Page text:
Significantly, what makes us different from other anti-trafficking campaigns is that we are utilising products made by beneficiaries of programs as our vehicle for awareness, rather than cheaply produced plastic goods, strengthening their respective income and NGO models as we go.

What is human trafficking and sex trafficking?

Human trafficking is the practice of humans being tricked, lured, coerced or otherwise removed from their home or country, and then forced to work with no or low payment or on terms which are highly exploitative. The practice is considered to be trade or commerce of people, which has many features of slavery, and which is illegal in most countries. The victims of human trafficking can be used in a variety of situations, including prostitution, forced labor (including bonded labor or debt bondage) and other forms of involuntary servitude. The sale of babies and children for adoption or other purposes is also considered to be trafficking in those children

Sex trafficking has two parts to its definition. Sex trafficking is human trafficking for the purpose of Commercial Sexual Exploitation. That’s another way of saying its human trafficking into prostitution.

Sex trafficking in Cambodia

The commercial sexual exploitation of children and young people in Cambodia has escalated over the last decade, into what is now an ‘industry’ utilized by foreign visitors and by a large domestic market. A combination of causal factors are involved, chiefly the cultural obligation of children in Cambodia to financially support their parents. Government figures for 2003 found that 90% of girls are knowingly sold by their families, a factor which serves to maintain enslavement in the sex industry once there, compounded by lack of alternative job opportunities and social stigma. Families’ main reasons for selling their children include poverty, debt & financial difficulties – but in reality social problems undergird this situation: parental alcohol or gambling habits, parental debts, parental materialism. Girls are also at risk of being sold if they are raped or lose their virginity. The girl is viewed as having lost her value and the hope of finding a husband to provide for the family. Parents then feel her only remaining value is to provide them with income through sex work. In a few cases trickery is involved: a boyfriend or close friend sells her to the brothel, or a trafficker tricks the family with offer of a respectable job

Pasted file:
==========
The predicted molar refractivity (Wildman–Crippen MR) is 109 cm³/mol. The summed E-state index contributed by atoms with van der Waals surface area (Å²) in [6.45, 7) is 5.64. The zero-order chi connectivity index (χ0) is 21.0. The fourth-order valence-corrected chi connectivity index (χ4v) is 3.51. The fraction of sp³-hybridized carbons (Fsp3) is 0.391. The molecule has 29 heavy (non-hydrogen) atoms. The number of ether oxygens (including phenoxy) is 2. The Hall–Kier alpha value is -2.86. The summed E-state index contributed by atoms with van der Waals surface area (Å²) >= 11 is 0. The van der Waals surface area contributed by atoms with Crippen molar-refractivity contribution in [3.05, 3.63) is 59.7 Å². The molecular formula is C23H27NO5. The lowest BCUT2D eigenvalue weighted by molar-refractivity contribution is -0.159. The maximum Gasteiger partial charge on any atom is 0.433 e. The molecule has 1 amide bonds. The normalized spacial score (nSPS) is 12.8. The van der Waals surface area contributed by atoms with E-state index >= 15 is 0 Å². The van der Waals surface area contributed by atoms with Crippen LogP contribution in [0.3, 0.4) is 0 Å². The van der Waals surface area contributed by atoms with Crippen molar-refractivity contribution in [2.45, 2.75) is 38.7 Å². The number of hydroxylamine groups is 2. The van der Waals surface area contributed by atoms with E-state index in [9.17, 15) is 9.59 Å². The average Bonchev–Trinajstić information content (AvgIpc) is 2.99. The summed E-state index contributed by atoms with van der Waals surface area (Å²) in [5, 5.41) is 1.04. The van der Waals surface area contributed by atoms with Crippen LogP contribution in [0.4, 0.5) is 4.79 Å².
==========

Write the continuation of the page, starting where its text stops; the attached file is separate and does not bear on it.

Once a girl becomes a sex worker, it is hard for her to leave:

  • Social stigma & lack of education mean she is unable to find another job
  • Girls are obliged to provide for families, and are not free to leave without having an alternative source of income.
  • If she does not continue providing income, a younger sister may be sold in her place.


Why have Stop.Traffick chosen to work with Health Centre Cambodia?

Health Centre Cambodia (HCC) is one of the few NGO’s in Cambodia that run prevention, protection, rehabilitation and reintegration program. They do this by supporting local farmers to increase income through savings groups, and schemes such as cow and pig banks that reduces incidences of selling their children. Protection programs include unique Community, School and Monk based protection networks that inform and educate the rural populace to the dangers and realities of trafficking. Rehabilitation and re-integration includes vocational skills building programs, of which includes those that provides the scarves for sale by Stop.Traffick, of which each beneficiary receives a portion of the income to help rebuild their life. Please see their website for more details.